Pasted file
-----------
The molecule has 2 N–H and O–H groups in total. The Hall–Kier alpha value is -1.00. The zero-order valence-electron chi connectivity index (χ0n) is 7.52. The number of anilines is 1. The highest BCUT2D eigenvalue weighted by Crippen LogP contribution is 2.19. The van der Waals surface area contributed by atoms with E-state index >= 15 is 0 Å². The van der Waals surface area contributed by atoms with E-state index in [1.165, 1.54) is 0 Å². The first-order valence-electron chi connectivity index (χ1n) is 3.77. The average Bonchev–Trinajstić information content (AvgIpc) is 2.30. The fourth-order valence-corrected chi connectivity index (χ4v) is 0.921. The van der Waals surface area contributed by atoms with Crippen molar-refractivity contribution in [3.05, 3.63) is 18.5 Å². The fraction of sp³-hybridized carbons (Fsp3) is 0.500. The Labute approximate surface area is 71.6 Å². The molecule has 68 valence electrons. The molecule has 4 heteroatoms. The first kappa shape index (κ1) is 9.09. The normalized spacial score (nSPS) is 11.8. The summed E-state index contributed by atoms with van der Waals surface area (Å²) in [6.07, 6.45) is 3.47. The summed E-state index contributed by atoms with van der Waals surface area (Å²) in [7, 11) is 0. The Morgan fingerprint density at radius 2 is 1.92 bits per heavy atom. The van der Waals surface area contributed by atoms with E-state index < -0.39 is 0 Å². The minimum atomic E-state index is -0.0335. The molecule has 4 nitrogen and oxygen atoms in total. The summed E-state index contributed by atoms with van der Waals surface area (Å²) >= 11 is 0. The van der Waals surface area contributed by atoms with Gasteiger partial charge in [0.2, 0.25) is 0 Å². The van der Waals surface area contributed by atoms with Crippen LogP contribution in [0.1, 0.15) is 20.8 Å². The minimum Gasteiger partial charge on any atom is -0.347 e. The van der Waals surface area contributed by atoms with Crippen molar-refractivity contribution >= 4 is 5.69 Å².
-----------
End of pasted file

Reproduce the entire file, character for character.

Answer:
The molecule has 2 N–H and O–H groups in total. The Hall–Kier alpha value is -1.00. The zero-order valence-electron chi connectivity index (χ0n) is 7.52. The number of anilines is 1. The highest BCUT2D eigenvalue weighted by Crippen LogP contribution is 2.19. The van der Waals surface area contributed by atoms with E-state index >= 15 is 0 Å². The van der Waals surface area contributed by atoms with E-state index in [1.165, 1.54) is 0 Å². The first-order valence-electron chi connectivity index (χ1n) is 3.77. The average Bonchev–Trinajstić information content (AvgIpc) is 2.30. The fourth-order valence-corrected chi connectivity index (χ4v) is 0.921. The van der Waals surface area contributed by atoms with Crippen molar-refractivity contribution in [3.05, 3.63) is 18.5 Å². The fraction of sp³-hybridized carbons (Fsp3) is 0.500. The Labute approximate surface area is 71.6 Å². The molecule has 68 valence electrons. The molecule has 4 heteroatoms. The first kappa shape index (κ1) is 9.09. The normalized spacial score (nSPS) is 11.8. The summed E-state index contributed by atoms with van der Waals surface area (Å²) in [6.07, 6.45) is 3.47. The summed E-state index contributed by atoms with van der Waals surface area (Å²) in [7, 11) is 0. The Morgan fingerprint density at radius 2 is 1.92 bits per heavy atom. The van der Waals surface area contributed by atoms with E-state index < -0.39 is 0 Å². The minimum atomic E-state index is -0.0335. The molecule has 4 nitrogen and oxygen atoms in total. The summed E-state index contributed by atoms with van der Waals surface area (Å²) >= 11 is 0. The van der Waals surface area contributed by atoms with Gasteiger partial charge in [0.2, 0.25) is 0 Å². The van der Waals surface area contributed by atoms with Crippen LogP contribution in [0.1, 0.15) is 20.8 Å². The minimum Gasteiger partial charge on any atom is -0.347 e. The van der Waals surface area contributed by atoms with Crippen molar-refractivity contribution >= 4 is 5.69 Å².